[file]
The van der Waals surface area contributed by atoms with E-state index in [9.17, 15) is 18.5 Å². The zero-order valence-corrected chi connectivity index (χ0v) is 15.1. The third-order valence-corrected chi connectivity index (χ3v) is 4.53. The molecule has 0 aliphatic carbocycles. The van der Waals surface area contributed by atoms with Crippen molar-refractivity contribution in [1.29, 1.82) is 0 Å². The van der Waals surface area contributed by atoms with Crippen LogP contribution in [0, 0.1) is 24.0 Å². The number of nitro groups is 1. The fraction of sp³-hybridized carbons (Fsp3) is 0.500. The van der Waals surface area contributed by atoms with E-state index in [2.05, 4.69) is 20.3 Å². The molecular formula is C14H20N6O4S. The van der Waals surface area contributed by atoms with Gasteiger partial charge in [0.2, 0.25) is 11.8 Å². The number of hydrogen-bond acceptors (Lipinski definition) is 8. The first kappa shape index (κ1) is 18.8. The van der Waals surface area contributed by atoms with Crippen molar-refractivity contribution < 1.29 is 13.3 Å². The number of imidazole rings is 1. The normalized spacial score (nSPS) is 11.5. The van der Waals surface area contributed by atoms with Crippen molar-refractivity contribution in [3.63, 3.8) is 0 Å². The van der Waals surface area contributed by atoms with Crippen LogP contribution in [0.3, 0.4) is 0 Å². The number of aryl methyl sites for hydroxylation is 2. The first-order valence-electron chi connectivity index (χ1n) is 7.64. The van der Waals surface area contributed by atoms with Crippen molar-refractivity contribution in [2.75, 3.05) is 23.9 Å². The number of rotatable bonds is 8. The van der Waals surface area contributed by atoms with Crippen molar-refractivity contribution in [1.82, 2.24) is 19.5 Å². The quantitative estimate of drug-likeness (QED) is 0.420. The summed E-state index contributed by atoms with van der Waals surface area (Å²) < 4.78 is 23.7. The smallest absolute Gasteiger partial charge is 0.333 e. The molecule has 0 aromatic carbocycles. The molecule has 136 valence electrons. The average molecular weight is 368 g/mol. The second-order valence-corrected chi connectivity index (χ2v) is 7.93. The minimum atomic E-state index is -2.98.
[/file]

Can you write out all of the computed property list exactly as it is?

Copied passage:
The van der Waals surface area contributed by atoms with E-state index in [9.17, 15) is 18.5 Å². The zero-order valence-corrected chi connectivity index (χ0v) is 15.1. The third-order valence-corrected chi connectivity index (χ3v) is 4.53. The molecule has 0 aliphatic carbocycles. The van der Waals surface area contributed by atoms with Crippen molar-refractivity contribution in [1.29, 1.82) is 0 Å². The van der Waals surface area contributed by atoms with Crippen LogP contribution in [0, 0.1) is 24.0 Å². The number of nitro groups is 1. The fraction of sp³-hybridized carbons (Fsp3) is 0.500. The van der Waals surface area contributed by atoms with E-state index in [2.05, 4.69) is 20.3 Å². The molecular formula is C14H20N6O4S. The van der Waals surface area contributed by atoms with Gasteiger partial charge in [0.2, 0.25) is 11.8 Å². The number of hydrogen-bond acceptors (Lipinski definition) is 8. The first kappa shape index (κ1) is 18.8. The van der Waals surface area contributed by atoms with Crippen molar-refractivity contribution < 1.29 is 13.3 Å². The number of imidazole rings is 1. The normalized spacial score (nSPS) is 11.5. The van der Waals surface area contributed by atoms with Crippen molar-refractivity contribution in [3.63, 3.8) is 0 Å². The van der Waals surface area contributed by atoms with Crippen LogP contribution in [0.3, 0.4) is 0 Å². The number of aryl methyl sites for hydroxylation is 2. The first-order valence-electron chi connectivity index (χ1n) is 7.64. The van der Waals surface area contributed by atoms with Crippen molar-refractivity contribution in [2.75, 3.05) is 23.9 Å². The number of rotatable bonds is 8. The van der Waals surface area contributed by atoms with Crippen molar-refractivity contribution in [1.82, 2.24) is 19.5 Å². The quantitative estimate of drug-likeness (QED) is 0.420. The summed E-state index contributed by atoms with van der Waals surface area (Å²) < 4.78 is 23.7. The smallest absolute Gasteiger partial charge is 0.333 e. The molecule has 0 aromatic carbocycles. The molecule has 136 valence electrons. The average molecular weight is 368 g/mol. The second-order valence-corrected chi connectivity index (χ2v) is 7.93. The minimum atomic E-state index is -2.98.